Absalom and Achitophel is generally regarded as the greatest political poem in the English language. Its heroic poetry fuses 1031 lines of allegory with drama, portraiture, and oratory into a satire on a political struggle taking place during its composition. The poem appeared anonymously in 1681 at the height of one of England’s most explosive political moments, the Exclusion Crisis, but readers quickly identified its brilliant heroic couplets as those of the nation’s Poet Laureate, John Dryden. Enlisting scripture’s account of David and Absalom from II Samuel 15-18, Dryden defends the king and the lawful succession against his opponents who want to alter the succession and install a monarch who will be more …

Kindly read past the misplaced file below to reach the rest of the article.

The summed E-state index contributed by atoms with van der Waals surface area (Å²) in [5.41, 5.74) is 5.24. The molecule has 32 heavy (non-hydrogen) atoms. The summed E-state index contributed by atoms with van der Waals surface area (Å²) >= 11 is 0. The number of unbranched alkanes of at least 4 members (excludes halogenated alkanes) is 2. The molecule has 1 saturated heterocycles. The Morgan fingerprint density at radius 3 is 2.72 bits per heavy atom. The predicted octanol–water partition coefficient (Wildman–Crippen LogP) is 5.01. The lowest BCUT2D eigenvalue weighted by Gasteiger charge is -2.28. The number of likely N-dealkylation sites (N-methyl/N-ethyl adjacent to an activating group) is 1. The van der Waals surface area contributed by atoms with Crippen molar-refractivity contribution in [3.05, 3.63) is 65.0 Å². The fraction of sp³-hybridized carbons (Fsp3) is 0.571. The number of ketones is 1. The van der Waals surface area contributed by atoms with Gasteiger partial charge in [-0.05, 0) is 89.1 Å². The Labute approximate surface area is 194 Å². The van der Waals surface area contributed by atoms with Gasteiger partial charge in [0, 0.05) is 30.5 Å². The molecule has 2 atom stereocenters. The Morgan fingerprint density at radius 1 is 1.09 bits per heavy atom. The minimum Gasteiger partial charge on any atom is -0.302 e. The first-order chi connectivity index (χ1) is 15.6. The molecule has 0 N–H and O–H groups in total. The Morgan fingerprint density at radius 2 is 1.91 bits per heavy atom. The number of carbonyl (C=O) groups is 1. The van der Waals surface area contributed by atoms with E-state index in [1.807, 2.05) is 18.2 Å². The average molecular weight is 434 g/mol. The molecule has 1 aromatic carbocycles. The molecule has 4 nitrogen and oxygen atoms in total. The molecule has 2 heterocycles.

Donnelly, Jerome. "Absalom and Achitophel". The Literary Encyclopedia. First published 14 June 2005; last revised 30 November -1.
[http://www.litencyc.com/php/sworks.php?rec=true&UID=6866, accessed 21 April 2015.]